Page last updated at 01:04 GMT, Monday, 9 November 2009

Cold War memories frozen in time

Russian dolls representing Soviet and Russian leaders of the 20th century. Image courtesy Samantha Heywood
The online exhibition looks back at people's experiences before the Iron Curtain was lifted

Twenty years after the fall of the Berlin Wall, Britons are offering personal accounts of how the Cold War affected them, as part of an online exhibition.

Created by the Imperial War Museum, it brings to life the dilemmas people faced during those nervous days of stand-off between the Western and Eastern blocs.

What Lies Beneath: British Experiences of the Cold War uses 20 personal stories to illustrate themes such as ideology, nuclear threat, science, espionage and the Iron Curtain.

Here, we give snapshots of a few:


A seemingly ordinary trawler-man who plied his trade in the icy Barents Sea, north of Scandinavia and Russia, Mason Redfearn's covert activities led to brushes with the Soviet navy.

Born in Hull in 1935, Mr Redfearn joined the city's trawler fleet aged 15, working his way up from cook's assistant to skipper by 1961.

It was after one of his regular fishing trips in 1963 that he was introduced to a British naval officer, known to him as Cdr Brookes.

Camera and ship identification book
Mr Redfearn was sent for training in photography and warship recognition

"He said 'I know you go to the Barents Sea quite a lot. I would like you... to carry a camera for us and if you see anything... would you mind taking photographs'," Mr Redfearn recalls.

Supplied with a camera and recognition book of ships' silhouettes, he was asked to photograph Soviet vessels "in the interest of helping his country".

Cdr Brookes collected the films at the end of each trip.

At times, Mr Redfearn got very close to Soviet vessels and their crew.

"Sometimes they were all out watching me as I was watching them, but I never let them see that I had a camera," he remembers.

Cdr Brookes instructed Mr Redfearn to get rid of his camera in a weighted bag if his trawler was ever boarded.

It never happened but he does remember a few nerve-racking experiences, including one when a Soviet destroyer came very close to his trawler and started firing.

He was relieved to discover it was just carrying out target practice.

In the early 1970s, without explanation, Cdr Brookes stopped his visits. Mr Redfearn carried on taking photographs until his film ran out.

"I am still left with the camera and the book of silhouettes and that was it," he says.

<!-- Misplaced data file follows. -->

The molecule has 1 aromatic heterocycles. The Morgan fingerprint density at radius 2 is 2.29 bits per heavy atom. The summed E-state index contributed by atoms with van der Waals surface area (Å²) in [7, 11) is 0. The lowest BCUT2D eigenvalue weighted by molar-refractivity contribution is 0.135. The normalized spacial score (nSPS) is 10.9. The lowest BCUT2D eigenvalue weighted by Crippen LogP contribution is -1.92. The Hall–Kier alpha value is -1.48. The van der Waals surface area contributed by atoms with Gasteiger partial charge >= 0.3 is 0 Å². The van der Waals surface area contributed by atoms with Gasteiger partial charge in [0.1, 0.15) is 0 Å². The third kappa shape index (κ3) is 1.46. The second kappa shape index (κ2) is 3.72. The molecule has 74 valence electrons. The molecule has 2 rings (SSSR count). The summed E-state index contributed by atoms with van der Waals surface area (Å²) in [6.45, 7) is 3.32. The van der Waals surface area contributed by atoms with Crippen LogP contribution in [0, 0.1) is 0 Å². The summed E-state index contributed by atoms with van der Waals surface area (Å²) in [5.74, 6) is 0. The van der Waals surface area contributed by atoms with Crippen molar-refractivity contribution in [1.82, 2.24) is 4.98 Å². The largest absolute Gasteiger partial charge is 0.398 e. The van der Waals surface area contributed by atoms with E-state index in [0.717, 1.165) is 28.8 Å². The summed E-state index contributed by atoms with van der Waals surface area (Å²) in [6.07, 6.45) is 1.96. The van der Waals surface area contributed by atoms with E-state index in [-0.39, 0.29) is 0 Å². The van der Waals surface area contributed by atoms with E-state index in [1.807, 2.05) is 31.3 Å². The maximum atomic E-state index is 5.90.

Television audiences recognise Alexei Sayle as the star of anarchic comedies like the Comic Strip or The Young Ones, and from his off-the-wall sketch shows.

However, as a young man in Liverpool he was more readily associated with the Communist Party.

Born in 1952, his immersion in left-wing politics began with an unusual upbringing at the hands of parents who were strongly committed to communist ideology.

Alexei Sayle
Sayle's comedy was often political, as with radio show Lenin of the Rovers

"It was a bit like having Radio Moscow on all the time. If you bought a Superman comic they would say... it [was] capitalist propaganda," he recalls.

His father's job in the railways afforded them free travel beyond the Iron Curtain to the borders of the Soviet Union.

Young Alexei found Czechoslovakia, Hungary and Bulgaria very different from the West.

"There was no advertising and what packaging there was, was often done in this just very extraordinary alien style," he says.

"Of course, there was only one of everything. So there would be toothpaste, pen, shoe. That was very striking."

At a time when few westerners could visit Eastern Europe, to Mr Sayle, conventional holidays sounded exotic: "Two weeks in Blackpool? Wow man, that's weird. I had no experience of that."

Around the age of 15, he joined the Young Communist League and later signed up to a Maoist organisation. By the mid-1970s, he was no longer active in left-wing politics.

However, he adds: "I still would adhere to those philosophical and economic ideas of Marxism that I got when I was 16."


Best known for designing the sets for James Bond classics including Dr No, Goldfinger and Moonraker, Sir Kenneth Adam's "War Room" in Dr Strangelove is an enduring Cold War image.

He had arrived in Britain aged 13 in 1934 when his Jewish family abandoned their native Berlin after the Nazis took power in Germany.

When World War II broke out, Sir Kenneth was studying architecture in London. He designed air raid shelters, so avoiding internment with many other German Jewish refugees.

He later joined the Auxiliary Military Pioneer Corps, which gave logistical backing to the Army, before serving as an RAF fighter pilot.

Sketch of the War Room from Dr Strangelove
Sir Kenneth sketched out designs for the War Room, which US President Ronald Reagan became convinced existed

After the war, he got a job with a production company and went on to design sets which housed the spies, villains and megalomaniacs of the James Bond series.

But it was his work on Stanley Kubrick's Dr Strangelove or: How I Learned To Stop Worrying and Love The Bomb that best represented the Cold War era.

He believes the film's humorous approach to nuclear annihilation was "the only way... to sell it to the audience".

"You can't do a film about the destruction of the world, unless you do it the way we did as a black comedy, I think. It was too horrifying," he says.

However, he admits the film was still "very frightening in many ways, even though we made fun of it all the time".

During its production, life was imitating art: "It was during the Cuban Missile Crisis [when, in 1962, the US confronted the Soviet Union over its nuclear weapons on the island]. We were really scared."